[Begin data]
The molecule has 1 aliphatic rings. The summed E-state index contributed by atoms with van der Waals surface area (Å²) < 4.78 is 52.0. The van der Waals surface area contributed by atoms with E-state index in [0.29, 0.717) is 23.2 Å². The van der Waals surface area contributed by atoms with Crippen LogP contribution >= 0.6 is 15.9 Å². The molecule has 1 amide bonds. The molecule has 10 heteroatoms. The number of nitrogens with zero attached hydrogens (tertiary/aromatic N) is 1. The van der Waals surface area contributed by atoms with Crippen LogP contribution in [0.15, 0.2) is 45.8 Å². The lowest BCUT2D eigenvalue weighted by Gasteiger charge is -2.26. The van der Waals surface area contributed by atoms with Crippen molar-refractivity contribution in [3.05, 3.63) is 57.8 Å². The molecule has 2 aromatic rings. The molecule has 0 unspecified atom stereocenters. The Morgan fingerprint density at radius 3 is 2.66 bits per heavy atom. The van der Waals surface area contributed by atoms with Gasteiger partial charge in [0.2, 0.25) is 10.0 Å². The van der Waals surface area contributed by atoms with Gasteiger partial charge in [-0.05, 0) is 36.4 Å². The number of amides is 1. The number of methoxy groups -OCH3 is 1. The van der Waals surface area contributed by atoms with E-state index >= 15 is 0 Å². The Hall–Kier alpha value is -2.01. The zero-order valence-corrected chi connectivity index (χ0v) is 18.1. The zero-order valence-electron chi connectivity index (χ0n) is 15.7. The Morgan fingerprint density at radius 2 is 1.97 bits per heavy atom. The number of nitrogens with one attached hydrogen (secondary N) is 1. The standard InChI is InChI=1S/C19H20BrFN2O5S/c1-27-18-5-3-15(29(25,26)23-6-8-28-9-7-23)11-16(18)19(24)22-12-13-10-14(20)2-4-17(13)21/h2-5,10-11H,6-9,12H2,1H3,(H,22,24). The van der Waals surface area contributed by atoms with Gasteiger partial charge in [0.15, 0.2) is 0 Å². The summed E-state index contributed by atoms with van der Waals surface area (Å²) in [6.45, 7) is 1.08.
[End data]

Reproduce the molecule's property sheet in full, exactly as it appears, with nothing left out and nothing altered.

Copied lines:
The molecule has 1 aliphatic rings. The summed E-state index contributed by atoms with van der Waals surface area (Å²) < 4.78 is 52.0. The van der Waals surface area contributed by atoms with E-state index in [0.29, 0.717) is 23.2 Å². The van der Waals surface area contributed by atoms with Crippen LogP contribution >= 0.6 is 15.9 Å². The molecule has 1 amide bonds. The molecule has 10 heteroatoms. The number of nitrogens with zero attached hydrogens (tertiary/aromatic N) is 1. The van der Waals surface area contributed by atoms with Crippen LogP contribution in [0.15, 0.2) is 45.8 Å². The lowest BCUT2D eigenvalue weighted by Gasteiger charge is -2.26. The van der Waals surface area contributed by atoms with Crippen molar-refractivity contribution in [3.05, 3.63) is 57.8 Å². The molecule has 2 aromatic rings. The molecule has 0 unspecified atom stereocenters. The Morgan fingerprint density at radius 3 is 2.66 bits per heavy atom. The van der Waals surface area contributed by atoms with Gasteiger partial charge in [0.2, 0.25) is 10.0 Å². The van der Waals surface area contributed by atoms with Gasteiger partial charge in [-0.05, 0) is 36.4 Å². The number of amides is 1. The number of methoxy groups -OCH3 is 1. The van der Waals surface area contributed by atoms with E-state index >= 15 is 0 Å². The Hall–Kier alpha value is -2.01. The zero-order valence-corrected chi connectivity index (χ0v) is 18.1. The zero-order valence-electron chi connectivity index (χ0n) is 15.7. The Morgan fingerprint density at radius 2 is 1.97 bits per heavy atom. The number of nitrogens with one attached hydrogen (secondary N) is 1. The standard InChI is InChI=1S/C19H20BrFN2O5S/c1-27-18-5-3-15(29(25,26)23-6-8-28-9-7-23)11-16(18)19(24)22-12-13-10-14(20)2-4-17(13)21/h2-5,10-11H,6-9,12H2,1H3,(H,22,24). The van der Waals surface area contributed by atoms with Gasteiger partial charge in [0.15, 0.2) is 0 Å². The summed E-state index contributed by atoms with van der Waals surface area (Å²) in [6.45, 7) is 1.08.